How Much Credibility Do You Have?

I was thinking about credibility and how having it is like having money in a bank account. You add and subtract from it by what you do, say, or post. 

Facebook is a great example. If you spam my feed or Messenger with fake news, extremist views, and conspiracy theories, your credibility account is negative. 

An occasional one doesn’t put you in the negative. Neither does having a different opinion than me—a lack of fact-checking will.

I get spammed by videos and articles that I ignore. Why? I don’t have the bandwidth to fact-check, work, study, and take care of my family. 

Life is more peaceful because of it. Especially after I stopped watching 24/7 news many years ago. I scan Reuters and get email digests from the local paper and Disrn, so I am aware, but I’m not consumed by the information.

Then there are those on my Facebook like Dr. Knott. When she posts, and not that often, it’s long and well thought out. Brian posts quotes from what he is reading (and adds to my to-read pile). Pastor Rod rarely posts, but when he does, it’s either about family or church.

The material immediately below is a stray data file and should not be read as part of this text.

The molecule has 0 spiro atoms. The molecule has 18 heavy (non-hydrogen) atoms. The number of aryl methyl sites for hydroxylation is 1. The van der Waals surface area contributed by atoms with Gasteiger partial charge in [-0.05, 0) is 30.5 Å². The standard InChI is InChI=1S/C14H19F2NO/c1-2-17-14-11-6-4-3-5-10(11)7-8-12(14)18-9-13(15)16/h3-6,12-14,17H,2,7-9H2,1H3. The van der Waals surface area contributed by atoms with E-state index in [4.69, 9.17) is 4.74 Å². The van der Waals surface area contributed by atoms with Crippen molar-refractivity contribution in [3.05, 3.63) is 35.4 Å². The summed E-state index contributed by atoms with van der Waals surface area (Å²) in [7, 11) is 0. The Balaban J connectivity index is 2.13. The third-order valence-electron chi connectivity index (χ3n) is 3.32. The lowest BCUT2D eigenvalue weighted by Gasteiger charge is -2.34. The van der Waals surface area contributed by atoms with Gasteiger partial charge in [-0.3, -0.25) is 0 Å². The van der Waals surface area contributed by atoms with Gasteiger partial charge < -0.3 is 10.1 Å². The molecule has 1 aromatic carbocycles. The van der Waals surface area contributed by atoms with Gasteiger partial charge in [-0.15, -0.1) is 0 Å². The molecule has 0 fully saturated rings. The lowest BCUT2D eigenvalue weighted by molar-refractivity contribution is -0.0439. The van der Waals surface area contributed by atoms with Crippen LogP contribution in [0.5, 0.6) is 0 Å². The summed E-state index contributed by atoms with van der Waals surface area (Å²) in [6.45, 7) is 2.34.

Their credibility accounts are full. 

Why is this important? 

Suppose you use all your credibility in one area and bankrupt it. In that case, it won’t be taken as seriously when you post something else.

It’s wrapped up in the power of reputation.

You can get canceled for something you said years ago when you were younger and dumber. Employers are looking at social media before they hire people. 

I don’t know how well it works for me since a person’s credibility account is based on an individual’s perception. You will still see lots of family pictures, funny memories, memes, and missing person alerts. Occasionally I post a status update.

Once a week, I get serious on Mondays with a blog post. Then on Friday, a book review from the vast well of books I’ve read. 

I do have opinions. That’s what my journal is for. If you really want to know, I may have written about it or you can ask me. I’ll probably tell you it’s complicated.

What does your social media feed look like? Is it biased, emotional, full of buzz words, or is it balanced? Full of cats, coffee, and commas like my editor’s?

Would anyone take you seriously? Why should anyone take you seriously?

Consider that before you post, because one post affects the others. It lets people know how well you think things through.

Think about that.

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